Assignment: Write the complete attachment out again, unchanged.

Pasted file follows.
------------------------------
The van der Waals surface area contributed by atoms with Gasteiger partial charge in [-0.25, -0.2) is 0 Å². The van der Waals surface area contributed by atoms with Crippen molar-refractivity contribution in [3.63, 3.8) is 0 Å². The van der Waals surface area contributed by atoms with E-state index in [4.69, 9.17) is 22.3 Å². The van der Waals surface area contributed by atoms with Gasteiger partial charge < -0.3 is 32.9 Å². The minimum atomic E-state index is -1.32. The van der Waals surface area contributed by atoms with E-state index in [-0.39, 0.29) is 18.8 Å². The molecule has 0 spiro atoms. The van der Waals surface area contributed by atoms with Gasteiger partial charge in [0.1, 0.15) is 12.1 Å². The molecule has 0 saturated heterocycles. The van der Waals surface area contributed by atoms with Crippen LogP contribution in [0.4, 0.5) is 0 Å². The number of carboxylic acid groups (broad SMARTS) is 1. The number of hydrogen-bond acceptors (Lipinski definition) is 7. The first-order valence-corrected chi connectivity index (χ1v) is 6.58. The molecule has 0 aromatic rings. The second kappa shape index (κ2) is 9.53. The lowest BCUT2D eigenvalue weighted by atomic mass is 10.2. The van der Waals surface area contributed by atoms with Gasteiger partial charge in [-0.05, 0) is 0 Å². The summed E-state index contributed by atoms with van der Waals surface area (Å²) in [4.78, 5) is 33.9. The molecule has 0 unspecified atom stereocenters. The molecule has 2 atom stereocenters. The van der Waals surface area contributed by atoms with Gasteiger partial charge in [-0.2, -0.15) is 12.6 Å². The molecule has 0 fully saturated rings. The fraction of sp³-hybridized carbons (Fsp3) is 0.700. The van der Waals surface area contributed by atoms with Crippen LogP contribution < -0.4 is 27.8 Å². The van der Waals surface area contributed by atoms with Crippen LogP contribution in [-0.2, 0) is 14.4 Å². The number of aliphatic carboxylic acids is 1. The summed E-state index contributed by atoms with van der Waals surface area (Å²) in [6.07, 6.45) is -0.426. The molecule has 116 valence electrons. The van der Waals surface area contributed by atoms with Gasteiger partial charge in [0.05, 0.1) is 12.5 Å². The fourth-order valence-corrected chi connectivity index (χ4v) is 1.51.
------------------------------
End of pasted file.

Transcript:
The van der Waals surface area contributed by atoms with Gasteiger partial charge in [-0.25, -0.2) is 0 Å². The van der Waals surface area contributed by atoms with Crippen molar-refractivity contribution in [3.63, 3.8) is 0 Å². The van der Waals surface area contributed by atoms with E-state index in [4.69, 9.17) is 22.3 Å². The van der Waals surface area contributed by atoms with Gasteiger partial charge < -0.3 is 32.9 Å². The minimum atomic E-state index is -1.32. The van der Waals surface area contributed by atoms with E-state index in [-0.39, 0.29) is 18.8 Å². The molecule has 0 spiro atoms. The van der Waals surface area contributed by atoms with Gasteiger partial charge in [0.1, 0.15) is 12.1 Å². The molecule has 0 saturated heterocycles. The van der Waals surface area contributed by atoms with Crippen LogP contribution in [0.4, 0.5) is 0 Å². The number of carboxylic acid groups (broad SMARTS) is 1. The number of hydrogen-bond acceptors (Lipinski definition) is 7. The first-order valence-corrected chi connectivity index (χ1v) is 6.58. The molecule has 0 aromatic rings. The second kappa shape index (κ2) is 9.53. The lowest BCUT2D eigenvalue weighted by atomic mass is 10.2. The van der Waals surface area contributed by atoms with Gasteiger partial charge in [-0.05, 0) is 0 Å². The summed E-state index contributed by atoms with van der Waals surface area (Å²) in [4.78, 5) is 33.9. The molecule has 0 unspecified atom stereocenters. The molecule has 2 atom stereocenters. The van der Waals surface area contributed by atoms with Gasteiger partial charge in [-0.2, -0.15) is 12.6 Å². The molecule has 0 fully saturated rings. The fraction of sp³-hybridized carbons (Fsp3) is 0.700. The van der Waals surface area contributed by atoms with Crippen LogP contribution < -0.4 is 27.8 Å². The van der Waals surface area contributed by atoms with Crippen LogP contribution in [-0.2, 0) is 14.4 Å². The number of aliphatic carboxylic acids is 1. The summed E-state index contributed by atoms with van der Waals surface area (Å²) in [6.07, 6.45) is -0.426. The molecule has 116 valence electrons. The van der Waals surface area contributed by atoms with Gasteiger partial charge in [0.05, 0.1) is 12.5 Å². The fourth-order valence-corrected chi connectivity index (χ4v) is 1.51.